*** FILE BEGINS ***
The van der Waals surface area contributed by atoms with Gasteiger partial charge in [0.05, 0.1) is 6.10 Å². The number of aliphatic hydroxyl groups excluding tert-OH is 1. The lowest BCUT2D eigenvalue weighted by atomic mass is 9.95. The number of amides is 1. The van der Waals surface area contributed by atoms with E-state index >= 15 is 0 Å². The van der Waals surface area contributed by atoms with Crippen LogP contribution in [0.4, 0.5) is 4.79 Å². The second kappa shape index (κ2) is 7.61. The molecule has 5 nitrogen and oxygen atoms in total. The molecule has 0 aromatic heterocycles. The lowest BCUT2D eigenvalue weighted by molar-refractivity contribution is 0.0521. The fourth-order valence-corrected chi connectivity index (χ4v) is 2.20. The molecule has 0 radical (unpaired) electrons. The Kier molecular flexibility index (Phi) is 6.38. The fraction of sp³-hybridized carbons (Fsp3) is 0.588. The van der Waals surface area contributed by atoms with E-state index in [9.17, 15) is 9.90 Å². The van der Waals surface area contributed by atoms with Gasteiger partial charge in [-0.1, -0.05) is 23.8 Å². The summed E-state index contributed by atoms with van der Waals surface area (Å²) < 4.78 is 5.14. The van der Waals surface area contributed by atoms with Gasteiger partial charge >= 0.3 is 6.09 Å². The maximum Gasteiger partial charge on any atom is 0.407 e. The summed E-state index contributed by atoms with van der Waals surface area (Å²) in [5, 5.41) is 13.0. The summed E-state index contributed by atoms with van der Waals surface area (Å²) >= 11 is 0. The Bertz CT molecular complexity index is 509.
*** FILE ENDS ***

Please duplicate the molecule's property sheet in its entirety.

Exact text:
The van der Waals surface area contributed by atoms with Gasteiger partial charge in [0.05, 0.1) is 6.10 Å². The number of aliphatic hydroxyl groups excluding tert-OH is 1. The lowest BCUT2D eigenvalue weighted by atomic mass is 9.95. The number of amides is 1. The van der Waals surface area contributed by atoms with E-state index >= 15 is 0 Å². The van der Waals surface area contributed by atoms with Crippen LogP contribution in [0.4, 0.5) is 4.79 Å². The second kappa shape index (κ2) is 7.61. The molecule has 5 nitrogen and oxygen atoms in total. The molecule has 0 aromatic heterocycles. The lowest BCUT2D eigenvalue weighted by molar-refractivity contribution is 0.0521. The fourth-order valence-corrected chi connectivity index (χ4v) is 2.20. The molecule has 0 radical (unpaired) electrons. The Kier molecular flexibility index (Phi) is 6.38. The fraction of sp³-hybridized carbons (Fsp3) is 0.588. The van der Waals surface area contributed by atoms with E-state index in [9.17, 15) is 9.90 Å². The van der Waals surface area contributed by atoms with Gasteiger partial charge in [-0.1, -0.05) is 23.8 Å². The summed E-state index contributed by atoms with van der Waals surface area (Å²) < 4.78 is 5.14. The van der Waals surface area contributed by atoms with Gasteiger partial charge >= 0.3 is 6.09 Å². The maximum Gasteiger partial charge on any atom is 0.407 e. The summed E-state index contributed by atoms with van der Waals surface area (Å²) in [5, 5.41) is 13.0. The summed E-state index contributed by atoms with van der Waals surface area (Å²) >= 11 is 0. The Bertz CT molecular complexity index is 509.